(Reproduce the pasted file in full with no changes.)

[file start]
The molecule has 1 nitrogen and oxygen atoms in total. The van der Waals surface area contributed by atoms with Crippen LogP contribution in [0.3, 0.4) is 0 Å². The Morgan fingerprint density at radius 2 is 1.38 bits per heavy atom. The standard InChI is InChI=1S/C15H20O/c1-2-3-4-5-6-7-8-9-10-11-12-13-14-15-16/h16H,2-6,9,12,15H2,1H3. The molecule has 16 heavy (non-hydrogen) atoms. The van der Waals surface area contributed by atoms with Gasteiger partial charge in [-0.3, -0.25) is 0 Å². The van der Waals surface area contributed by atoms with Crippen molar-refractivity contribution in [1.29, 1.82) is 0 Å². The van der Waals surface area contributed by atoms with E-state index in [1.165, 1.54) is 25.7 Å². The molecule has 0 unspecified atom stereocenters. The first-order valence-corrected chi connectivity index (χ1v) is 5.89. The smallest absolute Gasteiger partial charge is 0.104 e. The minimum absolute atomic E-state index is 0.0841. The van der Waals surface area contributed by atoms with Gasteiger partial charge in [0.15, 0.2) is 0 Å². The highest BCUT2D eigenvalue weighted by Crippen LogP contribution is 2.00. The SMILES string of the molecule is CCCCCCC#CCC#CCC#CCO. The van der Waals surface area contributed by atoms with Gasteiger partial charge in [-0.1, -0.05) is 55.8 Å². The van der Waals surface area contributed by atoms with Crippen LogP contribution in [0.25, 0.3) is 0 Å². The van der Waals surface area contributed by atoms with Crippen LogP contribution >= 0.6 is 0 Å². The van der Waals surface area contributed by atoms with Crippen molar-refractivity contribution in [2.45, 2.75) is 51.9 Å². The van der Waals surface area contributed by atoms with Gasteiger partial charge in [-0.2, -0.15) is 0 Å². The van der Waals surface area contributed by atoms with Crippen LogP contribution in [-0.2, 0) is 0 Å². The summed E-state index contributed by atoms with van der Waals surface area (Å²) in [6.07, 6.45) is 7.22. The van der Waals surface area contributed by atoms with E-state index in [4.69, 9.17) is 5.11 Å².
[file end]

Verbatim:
The molecule has 1 nitrogen and oxygen atoms in total. The van der Waals surface area contributed by atoms with Crippen LogP contribution in [0.3, 0.4) is 0 Å². The Morgan fingerprint density at radius 2 is 1.38 bits per heavy atom. The standard InChI is InChI=1S/C15H20O/c1-2-3-4-5-6-7-8-9-10-11-12-13-14-15-16/h16H,2-6,9,12,15H2,1H3. The molecule has 16 heavy (non-hydrogen) atoms. The van der Waals surface area contributed by atoms with Gasteiger partial charge in [-0.3, -0.25) is 0 Å². The van der Waals surface area contributed by atoms with Crippen molar-refractivity contribution in [1.29, 1.82) is 0 Å². The van der Waals surface area contributed by atoms with E-state index in [1.165, 1.54) is 25.7 Å². The molecule has 0 unspecified atom stereocenters. The first-order valence-corrected chi connectivity index (χ1v) is 5.89. The smallest absolute Gasteiger partial charge is 0.104 e. The minimum absolute atomic E-state index is 0.0841. The van der Waals surface area contributed by atoms with Gasteiger partial charge in [0.15, 0.2) is 0 Å². The highest BCUT2D eigenvalue weighted by Crippen LogP contribution is 2.00. The SMILES string of the molecule is CCCCCCC#CCC#CCC#CCO. The van der Waals surface area contributed by atoms with Gasteiger partial charge in [-0.1, -0.05) is 55.8 Å². The van der Waals surface area contributed by atoms with Crippen LogP contribution in [0.25, 0.3) is 0 Å². The van der Waals surface area contributed by atoms with Crippen LogP contribution >= 0.6 is 0 Å². The van der Waals surface area contributed by atoms with Crippen molar-refractivity contribution in [2.45, 2.75) is 51.9 Å². The van der Waals surface area contributed by atoms with Gasteiger partial charge in [-0.2, -0.15) is 0 Å². The van der Waals surface area contributed by atoms with Crippen LogP contribution in [-0.2, 0) is 0 Å². The summed E-state index contributed by atoms with van der Waals surface area (Å²) in [6.07, 6.45) is 7.22. The van der Waals surface area contributed by atoms with E-state index in [4.69, 9.17) is 5.11 Å².